Thousands to be tested for hepatitis C in New Hampshire

Thousands to be tested for hepatitis C in New Hampshire

BOSTON (Reuters) – Thousands of former patients at a New Hampshire hospital have been given permission to be tested to discover whether they were infected with the hepatitis C virus by a medical technician charged with stealing drugs and contaminating needles.

The New Hampshire Department of Health and Human Services on Friday announced plans for testing about 3,300 former patients of Exeter Hospital who may have been infected.

Any patient treated in the hospital’s main operating rooms or intensive care unit between April 1, 2011 and May 25, 2012 may be at risk of infection.

David Matthew Kwiatkowski, a carrier of hepatitis C and an itinerant medical technician who worked at hospitals in several states, was charged with federal drug crimes in July for his actions in New Hampshire.

Authorities said the Michigan native stole syringes filled with the painkiller Fentanyl and injected himself with them. He then refilled the needles with saline, leaving the syringes for the hospital to re-use on patients.

Kwiatkowski worked in a lab at Exeter Hospital for more than a year. His charges carry sentences of up to 24 years in prison.

Tests scheduled for late July were delayed by concerns over the safety, health and privacy of those being tested. More than half the patients were 50 years or older

“It did take a little bit longer than we had hoped to iron out how this new testing plan would work and we do appreciate everyone’s patience in this process,” DHHS commissioner Nicholas Toumpas said in a statement.

Hepatitis C is caused by a virus that attacks the liver, and is considered among the most serious hepatitis viruses. It is passed through contact with contaminated blood, often through shared needles. It can lead to cirrhosis or liver cancer.

Kwiatkowski is believed to have had hepatitis C since at least June 2010. Thirty cases of the same strain have been confirmed among patients from the New Hampshire hospital.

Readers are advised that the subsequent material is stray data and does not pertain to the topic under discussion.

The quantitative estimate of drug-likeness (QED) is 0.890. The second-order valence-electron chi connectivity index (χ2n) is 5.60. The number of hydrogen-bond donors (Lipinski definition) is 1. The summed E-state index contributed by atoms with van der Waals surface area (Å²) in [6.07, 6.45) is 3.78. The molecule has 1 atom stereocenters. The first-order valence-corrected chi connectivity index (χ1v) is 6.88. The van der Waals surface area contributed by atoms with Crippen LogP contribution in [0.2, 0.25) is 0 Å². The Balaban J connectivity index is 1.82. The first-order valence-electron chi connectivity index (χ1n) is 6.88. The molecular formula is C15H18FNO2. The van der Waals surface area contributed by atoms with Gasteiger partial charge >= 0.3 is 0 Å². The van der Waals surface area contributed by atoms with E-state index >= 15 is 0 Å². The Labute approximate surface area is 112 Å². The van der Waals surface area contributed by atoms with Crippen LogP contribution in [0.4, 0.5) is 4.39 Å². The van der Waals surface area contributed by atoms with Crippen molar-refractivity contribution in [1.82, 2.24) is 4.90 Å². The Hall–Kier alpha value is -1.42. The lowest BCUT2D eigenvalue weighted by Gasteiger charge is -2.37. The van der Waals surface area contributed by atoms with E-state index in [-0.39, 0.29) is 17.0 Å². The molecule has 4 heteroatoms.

Before arriving in New Hampshire, Kwiatkowski worked as a radiology technician and in cardiac labs in at least 10 hospitals in Michigan, New York, Pennsylvania, Maryland, Kansas, Georgia and Arizona.

(Reporting by Joseph O’Leary; Editing by Ros Krasny and Eric Walsh)

Facebook Monitors Your Posts and Chats To Catch Sexual Predators

Facebook Monitors Your Posts and Chats To Catch Sexual Predators

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Ever wonder if Facebook is reading your posts? Well, it is—or, its computers are, at least. And if you say the wrong thing, you could be locked up.

That’s the takeaway from a recent Reuters article, which recounted a case in which Facebook’s software detected a man in his thirties allegedly trying to set up a meeting with a 13-year-old Florida girl for sex. From Reuters:

Facebook’s extensive but little-discussed technology for scanning postings and chats for criminal activity automatically flagged the conversation for employees, who read it and quickly called police.

Officers took control of the teenager’s computer and arrested the man the next day, said Special Agent Supervisor Jeffrey Duncan of the Florida Department of Law Enforcement. The alleged predator has pleaded not guilty to multiple charges of soliciting a minor.

Facebook’s chief security officer told Reuters that the company’s monitoring software uses actual chats that led to sexual assaults to predict when another might occur. This is eerily similar to the hypothetical software I discussed in an article last month on whether police could arrest people based on suspicious-looking Google searches. I noted in the piece that while the idea might sound far-fetched, the technology already exists, and it might even be legal.

In Facebook’s case, the scanning hasn’t stirred outrage—probably because it seems to be focused on catching sexual predators. There are two reasons why online predators make sense as an initial target for automatic-monitoring algorithms. First, soliciting sex with a minor on the Internet is a crime in itself, not just a prelude to a crime (like, say, searching Google for ways to murder someone in their sleep). And second, sexual predators are unlikely to elicit much sympathy, so the public is more likely to tolerate intrusive means of nabbing them. Facebook is fighting creepy with creepy.

The key to the technology’s success—from a public-opinion standpoint, and possibly from a legal standpoint—is avoiding false positives. Arresting an innocent person based on a Facebook chat would surely cause controversy. So according to the Reuters piece, Facebook dials down the algorithm’s sensitivity, to minimize the chances of this happening.

It seems clear that this technology has the potential to do some good. But that shouldn’t blind us to the fact that it represents a further erosion of our online privacy, one more serious than selling our personal information to advertisers.